The average quality of policies and institutions in Sub-Saharan Africa was broadly unchanged in 2017, according to the latest review by the World Bank.
Africa Industry

World Bank Review Reveals Unchanged Quality of Policies and Institutional Performance

The average quality of policies and institutions in Sub-Saharan Africa was broadly unchanged in 2017, according to the latest review by the World Bank.

This is a shift from the deterioration observed in the previous year.

This analysis covers 38 countries and describes the progress these countries are making on improving the quality of their policies and institutions.

Countries are rated on a scale of 1 (low) to 6 (high) for 16 dimensions reflecting four pillars: economic management, structural policies, policies for social inclusion and equity, and public sector management and institutions. In 2017, the regional Country Policy and Institutional Assessment (CPIA) score was 3.1.

This average CPIA score for Sub-Saharan Africa remains slightly below the average of 3.2 for other IDA countries.

“In 2017, African countries had a more favourable global environment that provided them with space to implement reforms” explained Punam Chuhan-Pole, lead economist and lead author of the report.

“According to our analysis, nearly 30 per cent more countries strengthened their policy and institutional quality in 2017 compared with 2016. This is an encouraging trend.” Favourable global economic conditions supported a turnaround in economic activity in Sub-Saharan Africa in 2017, easing pressure on weak policy frameworks.

Country-level policy and institutional quality varied widely across the region. Rwanda continued to lead at the regional level and globally, with a CPIA score of 4.0.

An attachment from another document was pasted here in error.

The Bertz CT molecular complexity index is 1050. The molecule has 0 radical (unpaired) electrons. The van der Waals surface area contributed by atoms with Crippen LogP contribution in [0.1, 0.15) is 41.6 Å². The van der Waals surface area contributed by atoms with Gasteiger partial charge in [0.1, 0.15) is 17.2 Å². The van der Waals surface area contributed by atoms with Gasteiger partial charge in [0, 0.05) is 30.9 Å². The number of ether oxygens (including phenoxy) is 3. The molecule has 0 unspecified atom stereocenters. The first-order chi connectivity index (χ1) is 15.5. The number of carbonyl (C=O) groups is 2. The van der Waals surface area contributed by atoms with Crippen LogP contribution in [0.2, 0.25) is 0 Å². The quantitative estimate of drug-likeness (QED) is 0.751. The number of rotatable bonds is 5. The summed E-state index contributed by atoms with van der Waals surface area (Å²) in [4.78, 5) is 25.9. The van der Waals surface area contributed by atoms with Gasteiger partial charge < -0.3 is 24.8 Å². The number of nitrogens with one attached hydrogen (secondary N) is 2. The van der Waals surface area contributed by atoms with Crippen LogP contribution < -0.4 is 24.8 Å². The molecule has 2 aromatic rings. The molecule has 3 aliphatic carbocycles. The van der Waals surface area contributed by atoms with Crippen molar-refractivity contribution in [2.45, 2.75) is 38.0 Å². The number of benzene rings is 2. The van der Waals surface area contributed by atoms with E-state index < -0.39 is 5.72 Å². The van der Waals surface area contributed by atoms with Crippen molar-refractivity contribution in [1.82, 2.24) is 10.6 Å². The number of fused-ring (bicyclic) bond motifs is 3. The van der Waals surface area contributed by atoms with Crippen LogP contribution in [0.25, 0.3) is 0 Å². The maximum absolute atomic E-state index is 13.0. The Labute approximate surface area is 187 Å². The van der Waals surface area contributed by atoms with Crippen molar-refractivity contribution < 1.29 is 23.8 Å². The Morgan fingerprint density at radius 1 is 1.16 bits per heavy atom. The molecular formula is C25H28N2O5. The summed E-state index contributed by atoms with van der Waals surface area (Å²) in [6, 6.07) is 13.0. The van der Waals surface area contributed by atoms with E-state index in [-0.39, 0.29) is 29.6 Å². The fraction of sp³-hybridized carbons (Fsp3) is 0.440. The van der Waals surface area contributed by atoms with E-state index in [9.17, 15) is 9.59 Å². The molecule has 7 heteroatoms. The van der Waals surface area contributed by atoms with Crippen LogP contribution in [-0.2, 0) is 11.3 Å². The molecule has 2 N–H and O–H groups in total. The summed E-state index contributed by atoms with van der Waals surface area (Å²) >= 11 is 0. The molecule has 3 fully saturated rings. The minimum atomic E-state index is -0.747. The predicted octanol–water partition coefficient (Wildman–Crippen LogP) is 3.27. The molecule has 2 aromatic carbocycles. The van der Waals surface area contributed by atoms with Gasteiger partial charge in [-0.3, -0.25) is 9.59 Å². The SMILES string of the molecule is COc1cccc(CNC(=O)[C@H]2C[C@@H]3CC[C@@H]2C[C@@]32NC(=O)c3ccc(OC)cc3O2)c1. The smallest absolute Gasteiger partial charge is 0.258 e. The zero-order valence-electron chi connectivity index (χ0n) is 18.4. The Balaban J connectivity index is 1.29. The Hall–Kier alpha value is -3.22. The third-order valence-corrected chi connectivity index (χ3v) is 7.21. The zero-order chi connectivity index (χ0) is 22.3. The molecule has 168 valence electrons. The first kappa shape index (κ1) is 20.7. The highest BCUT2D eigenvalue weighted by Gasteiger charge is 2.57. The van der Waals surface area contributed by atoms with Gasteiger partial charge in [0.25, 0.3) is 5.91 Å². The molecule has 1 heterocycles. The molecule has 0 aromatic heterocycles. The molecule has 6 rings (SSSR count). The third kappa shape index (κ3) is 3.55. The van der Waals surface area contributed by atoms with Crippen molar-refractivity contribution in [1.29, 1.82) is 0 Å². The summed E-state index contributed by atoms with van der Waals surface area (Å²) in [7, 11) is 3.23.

Other countries at the high end of the regional score range were Senegal, with a score of 3.8, closely followed by Cabo Verde, Kenya, and Tanzania, all with scores of 3.7.

Overall, slightly more than half (20) of the region’s IDA borrowers posted relatively weak performance—that is, a score of 3.2 or lower.

The fragile countries had difficulties to face the challenges posed by their environment regarding the high risks of conflict, commodity price shocks, or climate threat.

“The CPIA is important for African countries not only because a better score leads to an increase in concessional financing from the World Bank, but also because it’s an excellent tool for policy formulation and monitoring,” said Albert Zeufack, the World Bank’s Chief Economist for Africa.

“Our countries should pay more attention to this important tool and use it accordingly.”

Since 1980, CPIA scores are used in determining IDA’s(*) allocation of resources to the poorest countries.

They are also useful for monitoring country progress and benchmarking it against progress in other IDA-eligible countries.

The investment portfolio in Uganda is primarily financed from the International Development Association (IDA), which provides interest-free “credits” and grants on concessional terms, attracting only an administrative service charge of 0.75% on the disbursed credit amount.

Loan repayments are stretched over 38 years, including a six-year grace period. As of August 2018, the World Bank’s portfolio stood at $3 billion (IDA credits and grants) in net commitment for 19 national and six regional operations.

Around two-thirds supports sustainable development, including 46% for infrastructure development (energy, roads, urban, and information and communications technology (ICT), followed by agriculture (14%), and water (7%).

Nearly 30% supports human development (health 11%, education 9%, and social protection 7%); and 5% supports the private sector and trade.